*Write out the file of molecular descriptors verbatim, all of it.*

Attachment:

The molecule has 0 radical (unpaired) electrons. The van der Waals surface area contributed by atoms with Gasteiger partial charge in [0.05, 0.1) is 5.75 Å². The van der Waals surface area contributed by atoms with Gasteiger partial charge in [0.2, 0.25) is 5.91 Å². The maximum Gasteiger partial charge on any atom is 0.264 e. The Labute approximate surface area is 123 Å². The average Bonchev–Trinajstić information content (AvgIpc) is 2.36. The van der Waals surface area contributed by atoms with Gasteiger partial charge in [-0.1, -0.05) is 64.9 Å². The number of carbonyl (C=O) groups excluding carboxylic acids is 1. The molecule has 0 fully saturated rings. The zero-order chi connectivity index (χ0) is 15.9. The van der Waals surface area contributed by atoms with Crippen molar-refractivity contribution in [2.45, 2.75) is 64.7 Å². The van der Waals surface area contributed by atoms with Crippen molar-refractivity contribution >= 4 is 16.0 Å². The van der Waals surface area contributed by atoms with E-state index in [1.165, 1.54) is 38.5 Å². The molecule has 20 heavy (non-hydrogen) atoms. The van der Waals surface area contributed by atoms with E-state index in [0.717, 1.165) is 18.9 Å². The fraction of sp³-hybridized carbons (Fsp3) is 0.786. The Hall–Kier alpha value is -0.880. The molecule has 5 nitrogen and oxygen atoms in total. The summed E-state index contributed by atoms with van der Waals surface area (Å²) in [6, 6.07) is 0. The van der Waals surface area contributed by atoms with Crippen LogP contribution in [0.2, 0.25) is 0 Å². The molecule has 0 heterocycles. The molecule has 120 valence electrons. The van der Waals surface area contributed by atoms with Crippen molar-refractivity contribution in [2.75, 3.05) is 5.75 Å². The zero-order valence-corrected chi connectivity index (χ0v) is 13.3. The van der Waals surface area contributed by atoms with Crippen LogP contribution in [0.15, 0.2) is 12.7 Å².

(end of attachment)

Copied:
The molecule has 0 radical (unpaired) electrons. The van der Waals surface area contributed by atoms with Gasteiger partial charge in [0.05, 0.1) is 5.75 Å². The van der Waals surface area contributed by atoms with Gasteiger partial charge in [0.2, 0.25) is 5.91 Å². The maximum Gasteiger partial charge on any atom is 0.264 e. The Labute approximate surface area is 123 Å². The average Bonchev–Trinajstić information content (AvgIpc) is 2.36. The van der Waals surface area contributed by atoms with Gasteiger partial charge in [-0.1, -0.05) is 64.9 Å². The number of carbonyl (C=O) groups excluding carboxylic acids is 1. The molecule has 0 fully saturated rings. The zero-order chi connectivity index (χ0) is 15.9. The van der Waals surface area contributed by atoms with Crippen molar-refractivity contribution in [2.45, 2.75) is 64.7 Å². The van der Waals surface area contributed by atoms with Crippen molar-refractivity contribution >= 4 is 16.0 Å². The van der Waals surface area contributed by atoms with E-state index in [1.165, 1.54) is 38.5 Å². The molecule has 20 heavy (non-hydrogen) atoms. The van der Waals surface area contributed by atoms with E-state index in [0.717, 1.165) is 18.9 Å². The fraction of sp³-hybridized carbons (Fsp3) is 0.786. The Hall–Kier alpha value is -0.880. The molecule has 5 nitrogen and oxygen atoms in total. The summed E-state index contributed by atoms with van der Waals surface area (Å²) in [6, 6.07) is 0. The van der Waals surface area contributed by atoms with Crippen LogP contribution in [0.2, 0.25) is 0 Å². The molecule has 0 heterocycles. The molecule has 120 valence electrons. The van der Waals surface area contributed by atoms with Crippen molar-refractivity contribution in [2.75, 3.05) is 5.75 Å². The zero-order valence-corrected chi connectivity index (χ0v) is 13.3. The van der Waals surface area contributed by atoms with Crippen LogP contribution in [0.15, 0.2) is 12.7 Å².